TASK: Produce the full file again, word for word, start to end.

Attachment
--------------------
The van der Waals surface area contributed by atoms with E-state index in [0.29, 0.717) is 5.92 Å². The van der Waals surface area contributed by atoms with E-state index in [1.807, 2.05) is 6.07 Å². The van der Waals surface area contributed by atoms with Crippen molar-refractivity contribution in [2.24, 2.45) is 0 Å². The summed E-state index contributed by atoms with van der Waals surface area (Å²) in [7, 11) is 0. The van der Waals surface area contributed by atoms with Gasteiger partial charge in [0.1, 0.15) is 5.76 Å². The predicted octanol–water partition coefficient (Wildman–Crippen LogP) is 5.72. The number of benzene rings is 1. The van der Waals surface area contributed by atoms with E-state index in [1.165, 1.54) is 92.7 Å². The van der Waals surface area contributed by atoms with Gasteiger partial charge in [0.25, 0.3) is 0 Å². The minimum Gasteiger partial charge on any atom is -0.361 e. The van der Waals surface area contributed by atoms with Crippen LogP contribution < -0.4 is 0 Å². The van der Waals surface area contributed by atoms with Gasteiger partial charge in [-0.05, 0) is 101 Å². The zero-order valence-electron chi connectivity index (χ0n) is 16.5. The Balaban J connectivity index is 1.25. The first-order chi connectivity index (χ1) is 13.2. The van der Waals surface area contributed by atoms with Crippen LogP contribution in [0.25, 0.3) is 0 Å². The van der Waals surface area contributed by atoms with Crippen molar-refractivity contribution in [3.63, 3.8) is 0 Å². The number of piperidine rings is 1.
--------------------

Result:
The van der Waals surface area contributed by atoms with E-state index in [0.29, 0.717) is 5.92 Å². The van der Waals surface area contributed by atoms with E-state index in [1.807, 2.05) is 6.07 Å². The van der Waals surface area contributed by atoms with Crippen molar-refractivity contribution in [2.24, 2.45) is 0 Å². The summed E-state index contributed by atoms with van der Waals surface area (Å²) in [7, 11) is 0. The van der Waals surface area contributed by atoms with Gasteiger partial charge in [0.1, 0.15) is 5.76 Å². The predicted octanol–water partition coefficient (Wildman–Crippen LogP) is 5.72. The number of benzene rings is 1. The van der Waals surface area contributed by atoms with E-state index in [1.165, 1.54) is 92.7 Å². The van der Waals surface area contributed by atoms with Gasteiger partial charge in [0.25, 0.3) is 0 Å². The minimum Gasteiger partial charge on any atom is -0.361 e. The van der Waals surface area contributed by atoms with Crippen LogP contribution < -0.4 is 0 Å². The van der Waals surface area contributed by atoms with Gasteiger partial charge in [-0.05, 0) is 101 Å². The zero-order valence-electron chi connectivity index (χ0n) is 16.5. The Balaban J connectivity index is 1.25. The first-order chi connectivity index (χ1) is 13.2. The van der Waals surface area contributed by atoms with Crippen LogP contribution in [0.25, 0.3) is 0 Å². The van der Waals surface area contributed by atoms with Crippen molar-refractivity contribution in [3.63, 3.8) is 0 Å². The number of piperidine rings is 1.